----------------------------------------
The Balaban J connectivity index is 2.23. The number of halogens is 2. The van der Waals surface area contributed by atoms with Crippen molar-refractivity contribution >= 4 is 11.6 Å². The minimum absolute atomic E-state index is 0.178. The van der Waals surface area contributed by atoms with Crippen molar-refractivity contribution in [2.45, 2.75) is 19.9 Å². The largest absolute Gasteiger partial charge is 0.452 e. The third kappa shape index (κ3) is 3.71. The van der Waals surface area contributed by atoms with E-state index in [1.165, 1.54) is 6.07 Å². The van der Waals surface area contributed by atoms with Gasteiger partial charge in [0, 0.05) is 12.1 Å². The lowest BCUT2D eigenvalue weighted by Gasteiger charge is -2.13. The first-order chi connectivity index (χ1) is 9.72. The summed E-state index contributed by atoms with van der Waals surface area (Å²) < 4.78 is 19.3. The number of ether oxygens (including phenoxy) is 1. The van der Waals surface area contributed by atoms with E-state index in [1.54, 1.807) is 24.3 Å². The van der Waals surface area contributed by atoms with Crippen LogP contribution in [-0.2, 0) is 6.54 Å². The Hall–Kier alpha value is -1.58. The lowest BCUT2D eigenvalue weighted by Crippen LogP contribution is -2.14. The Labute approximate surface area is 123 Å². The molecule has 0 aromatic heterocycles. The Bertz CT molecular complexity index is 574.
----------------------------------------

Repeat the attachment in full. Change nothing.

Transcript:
The Balaban J connectivity index is 2.23. The number of halogens is 2. The van der Waals surface area contributed by atoms with Crippen molar-refractivity contribution >= 4 is 11.6 Å². The minimum absolute atomic E-state index is 0.178. The van der Waals surface area contributed by atoms with Crippen molar-refractivity contribution in [2.45, 2.75) is 19.9 Å². The largest absolute Gasteiger partial charge is 0.452 e. The third kappa shape index (κ3) is 3.71. The van der Waals surface area contributed by atoms with E-state index in [1.165, 1.54) is 6.07 Å². The van der Waals surface area contributed by atoms with Gasteiger partial charge in [0, 0.05) is 12.1 Å². The lowest BCUT2D eigenvalue weighted by Gasteiger charge is -2.13. The first-order chi connectivity index (χ1) is 9.72. The summed E-state index contributed by atoms with van der Waals surface area (Å²) < 4.78 is 19.3. The number of ether oxygens (including phenoxy) is 1. The van der Waals surface area contributed by atoms with E-state index in [1.54, 1.807) is 24.3 Å². The van der Waals surface area contributed by atoms with Crippen LogP contribution in [-0.2, 0) is 6.54 Å². The Hall–Kier alpha value is -1.58. The lowest BCUT2D eigenvalue weighted by Crippen LogP contribution is -2.14. The Labute approximate surface area is 123 Å². The molecule has 0 aromatic heterocycles. The Bertz CT molecular complexity index is 574.